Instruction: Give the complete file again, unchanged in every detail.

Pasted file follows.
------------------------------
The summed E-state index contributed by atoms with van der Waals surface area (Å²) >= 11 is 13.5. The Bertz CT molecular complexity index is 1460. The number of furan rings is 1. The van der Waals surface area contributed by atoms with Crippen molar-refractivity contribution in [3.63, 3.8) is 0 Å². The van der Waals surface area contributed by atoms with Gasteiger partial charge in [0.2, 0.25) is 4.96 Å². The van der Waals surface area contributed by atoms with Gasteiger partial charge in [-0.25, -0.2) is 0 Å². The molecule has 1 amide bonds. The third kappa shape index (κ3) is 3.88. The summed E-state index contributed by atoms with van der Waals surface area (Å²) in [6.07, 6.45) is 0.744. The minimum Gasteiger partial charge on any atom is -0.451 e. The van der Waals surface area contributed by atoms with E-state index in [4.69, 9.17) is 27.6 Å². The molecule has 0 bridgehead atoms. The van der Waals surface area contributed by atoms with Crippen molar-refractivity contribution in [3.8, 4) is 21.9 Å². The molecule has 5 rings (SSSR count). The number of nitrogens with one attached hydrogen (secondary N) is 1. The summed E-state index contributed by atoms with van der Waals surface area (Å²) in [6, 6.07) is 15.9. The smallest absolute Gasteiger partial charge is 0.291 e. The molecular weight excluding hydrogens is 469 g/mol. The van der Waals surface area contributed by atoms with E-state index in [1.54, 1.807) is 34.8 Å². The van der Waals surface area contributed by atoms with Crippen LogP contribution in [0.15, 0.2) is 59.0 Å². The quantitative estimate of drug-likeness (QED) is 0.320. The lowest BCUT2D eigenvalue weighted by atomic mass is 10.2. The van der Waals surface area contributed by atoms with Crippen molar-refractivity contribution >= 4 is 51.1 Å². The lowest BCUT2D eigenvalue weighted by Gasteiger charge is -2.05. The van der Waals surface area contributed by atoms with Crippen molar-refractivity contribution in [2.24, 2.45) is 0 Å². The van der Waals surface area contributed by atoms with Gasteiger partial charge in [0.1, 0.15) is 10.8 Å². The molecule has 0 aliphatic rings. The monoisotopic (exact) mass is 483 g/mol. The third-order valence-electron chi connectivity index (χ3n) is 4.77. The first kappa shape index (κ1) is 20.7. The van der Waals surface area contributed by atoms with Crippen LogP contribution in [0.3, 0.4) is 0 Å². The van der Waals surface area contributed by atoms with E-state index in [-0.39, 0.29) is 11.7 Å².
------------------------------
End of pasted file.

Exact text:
The summed E-state index contributed by atoms with van der Waals surface area (Å²) >= 11 is 13.5. The Bertz CT molecular complexity index is 1460. The number of furan rings is 1. The van der Waals surface area contributed by atoms with Crippen molar-refractivity contribution in [3.63, 3.8) is 0 Å². The van der Waals surface area contributed by atoms with Gasteiger partial charge in [0.2, 0.25) is 4.96 Å². The van der Waals surface area contributed by atoms with Gasteiger partial charge in [-0.25, -0.2) is 0 Å². The molecule has 1 amide bonds. The third kappa shape index (κ3) is 3.88. The summed E-state index contributed by atoms with van der Waals surface area (Å²) in [6.07, 6.45) is 0.744. The minimum Gasteiger partial charge on any atom is -0.451 e. The van der Waals surface area contributed by atoms with E-state index in [4.69, 9.17) is 27.6 Å². The molecule has 0 bridgehead atoms. The van der Waals surface area contributed by atoms with Crippen molar-refractivity contribution in [3.8, 4) is 21.9 Å². The molecule has 5 rings (SSSR count). The number of nitrogens with one attached hydrogen (secondary N) is 1. The summed E-state index contributed by atoms with van der Waals surface area (Å²) in [6, 6.07) is 15.9. The smallest absolute Gasteiger partial charge is 0.291 e. The molecular weight excluding hydrogens is 469 g/mol. The van der Waals surface area contributed by atoms with E-state index in [1.54, 1.807) is 34.8 Å². The van der Waals surface area contributed by atoms with Crippen LogP contribution in [0.15, 0.2) is 59.0 Å². The quantitative estimate of drug-likeness (QED) is 0.320. The lowest BCUT2D eigenvalue weighted by atomic mass is 10.2. The van der Waals surface area contributed by atoms with Crippen molar-refractivity contribution >= 4 is 51.1 Å². The lowest BCUT2D eigenvalue weighted by Gasteiger charge is -2.05. The van der Waals surface area contributed by atoms with Crippen molar-refractivity contribution in [2.24, 2.45) is 0 Å². The van der Waals surface area contributed by atoms with Gasteiger partial charge in [0.1, 0.15) is 10.8 Å². The molecule has 0 aliphatic rings. The monoisotopic (exact) mass is 483 g/mol. The third-order valence-electron chi connectivity index (χ3n) is 4.77. The first kappa shape index (κ1) is 20.7. The van der Waals surface area contributed by atoms with Crippen LogP contribution in [0.3, 0.4) is 0 Å². The van der Waals surface area contributed by atoms with E-state index in [-0.39, 0.29) is 11.7 Å².